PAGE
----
Short sales falling out of favor with lenders as prices surge

When homes go to the auction block or REO inventories, cash is king

Short sales were all the rage in late 2011 and early 2012, but surging demand has loan servicers with distressed properties on their hands going back to traditional foreclosure auction sales and bank-owned sales, where cash is often king, according to the latest report from data aggregator RealtyTrac.

“The combination of rapidly rising home prices, along with strong demand from institutional investors and other cash buyers able to buy at the public foreclosure auction or an as-is REO home, means short sales are becoming less favorable for lenders,” said RealtyTrac Vice President Daren Blomquist in a statement.

Wheelbarrow filled with cash image via Shutterstock.
Wheelbarrow filled with cash image via Shutterstock.

Inventory shortages are part of the picture — last week Lender Processing Services reported that after 18 straight months of declines, U.S. foreclosure inventory is now at its lowest point since the end of 2008, falling nearly 30 percent from a year ago to 1.28 million in October.

RealtyTrac said short sales represented 5.3 percent of all sales in October, down from 6.3 percent in September and 11.2 percent at the same time a year ago.

Foreclosure auction sales to third parties (a new category, separated out in the report for the first time) represented 2.5 percent of all sales, down from 2.8 percent in September but nearly twice the 1.3 percent seen at the same time a year ago.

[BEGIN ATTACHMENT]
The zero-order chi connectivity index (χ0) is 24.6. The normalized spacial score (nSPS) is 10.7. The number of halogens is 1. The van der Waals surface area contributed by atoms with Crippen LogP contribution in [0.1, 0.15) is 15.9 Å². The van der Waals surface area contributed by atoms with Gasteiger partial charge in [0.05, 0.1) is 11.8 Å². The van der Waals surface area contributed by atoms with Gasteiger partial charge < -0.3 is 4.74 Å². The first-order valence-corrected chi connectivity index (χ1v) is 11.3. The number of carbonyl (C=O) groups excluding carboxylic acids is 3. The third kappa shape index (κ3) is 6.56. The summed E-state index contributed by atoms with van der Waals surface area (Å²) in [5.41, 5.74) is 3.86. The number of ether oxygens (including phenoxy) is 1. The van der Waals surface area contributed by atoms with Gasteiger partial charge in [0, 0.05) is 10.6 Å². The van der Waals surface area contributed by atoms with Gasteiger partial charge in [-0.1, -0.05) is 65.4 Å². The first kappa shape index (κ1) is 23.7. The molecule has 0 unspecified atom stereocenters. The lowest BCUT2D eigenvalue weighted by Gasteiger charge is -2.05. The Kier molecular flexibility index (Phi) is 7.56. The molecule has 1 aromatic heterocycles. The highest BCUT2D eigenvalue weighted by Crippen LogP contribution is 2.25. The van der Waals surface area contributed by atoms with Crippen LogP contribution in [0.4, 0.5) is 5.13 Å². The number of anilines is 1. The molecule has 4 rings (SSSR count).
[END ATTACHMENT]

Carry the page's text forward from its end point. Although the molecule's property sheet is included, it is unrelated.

Sales of “real estate owned” (REO) homes repossessed by banks accounted for 9.6 percent of October sales, up from 8.9 percent in September and 9.4 percent a year ago.

With banks favoring cash buyers, it’s not surprising that cash sales represented 44.2 percent of all residential sales in October, up from 33.9 percent a year ago. States with percentage of cash sales above the national average included Florida (65.6 percent), Nevada (55.5 percent), Georgia (55.4 percent), South Carolina (53.9 percent), North Carolina (49.9 percent), Michigan (49.5 percent), and Ohio (49.2 percent).

The combination of rapidly rising home prices, along with strong demand from institutional investors and other cash buyers ... means short sales are becoming less favorable for lenders." --Daren Blomquist

Talk of institutional investors being scared away by rising prices appears to have been overstated, at least in some markets.

Markets with the highest percentage of institutional investor purchases included Memphis (25.4 percent), Atlanta (23 percent), Jacksonville, Fla., (22.2 percent), Charlotte (14.5 percent), and Milwaukee (12 percent).

Short sales haven’t gone away altogether — states with the highest proportion of short sales in October included Nevada (14.2 percent), Florida (13.6 percent), Maryland (8.2 percent), Michigan (6.7 percent), and Illinois (6.2 percent).

Tight inventories and rising home prices hampered home purchases in October,the National Association of Realtors reported last week.

Although the U.S. is still seeing “significant supply shortages,” inventories are “stabilizing” compared to the dramatic annual declines seen earlier this year, realtor.com said in releasing October data.

realtytrac_short_distressed_oct_2013

Source: RealtyTrac.com


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